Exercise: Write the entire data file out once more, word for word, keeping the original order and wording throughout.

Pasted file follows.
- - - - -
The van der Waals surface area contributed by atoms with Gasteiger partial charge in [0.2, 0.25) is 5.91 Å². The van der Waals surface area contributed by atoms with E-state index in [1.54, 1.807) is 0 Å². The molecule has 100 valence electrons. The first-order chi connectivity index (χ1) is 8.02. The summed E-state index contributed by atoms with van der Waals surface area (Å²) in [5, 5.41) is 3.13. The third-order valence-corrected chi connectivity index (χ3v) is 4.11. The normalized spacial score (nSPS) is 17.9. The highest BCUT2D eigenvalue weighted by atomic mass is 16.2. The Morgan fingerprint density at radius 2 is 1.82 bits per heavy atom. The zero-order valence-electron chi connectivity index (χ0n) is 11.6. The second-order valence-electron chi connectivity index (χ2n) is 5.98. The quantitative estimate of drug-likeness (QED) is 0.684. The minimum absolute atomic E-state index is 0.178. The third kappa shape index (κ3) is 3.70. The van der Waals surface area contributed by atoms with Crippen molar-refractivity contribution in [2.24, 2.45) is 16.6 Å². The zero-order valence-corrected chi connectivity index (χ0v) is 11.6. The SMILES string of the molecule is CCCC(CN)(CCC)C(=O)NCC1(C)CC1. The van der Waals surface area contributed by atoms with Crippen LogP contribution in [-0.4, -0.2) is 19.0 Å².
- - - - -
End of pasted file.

The van der Waals surface area contributed by atoms with Gasteiger partial charge in [0.2, 0.25) is 5.91 Å². The van der Waals surface area contributed by atoms with E-state index in [1.54, 1.807) is 0 Å². The molecule has 100 valence electrons. The first-order chi connectivity index (χ1) is 8.02. The summed E-state index contributed by atoms with van der Waals surface area (Å²) in [5, 5.41) is 3.13. The third-order valence-corrected chi connectivity index (χ3v) is 4.11. The normalized spacial score (nSPS) is 17.9. The highest BCUT2D eigenvalue weighted by atomic mass is 16.2. The Morgan fingerprint density at radius 2 is 1.82 bits per heavy atom. The zero-order valence-electron chi connectivity index (χ0n) is 11.6. The second-order valence-electron chi connectivity index (χ2n) is 5.98. The quantitative estimate of drug-likeness (QED) is 0.684. The minimum absolute atomic E-state index is 0.178. The third kappa shape index (κ3) is 3.70. The van der Waals surface area contributed by atoms with Crippen molar-refractivity contribution in [2.24, 2.45) is 16.6 Å². The zero-order valence-corrected chi connectivity index (χ0v) is 11.6. The SMILES string of the molecule is CCCC(CN)(CCC)C(=O)NCC1(C)CC1. The van der Waals surface area contributed by atoms with Crippen LogP contribution in [-0.4, -0.2) is 19.0 Å².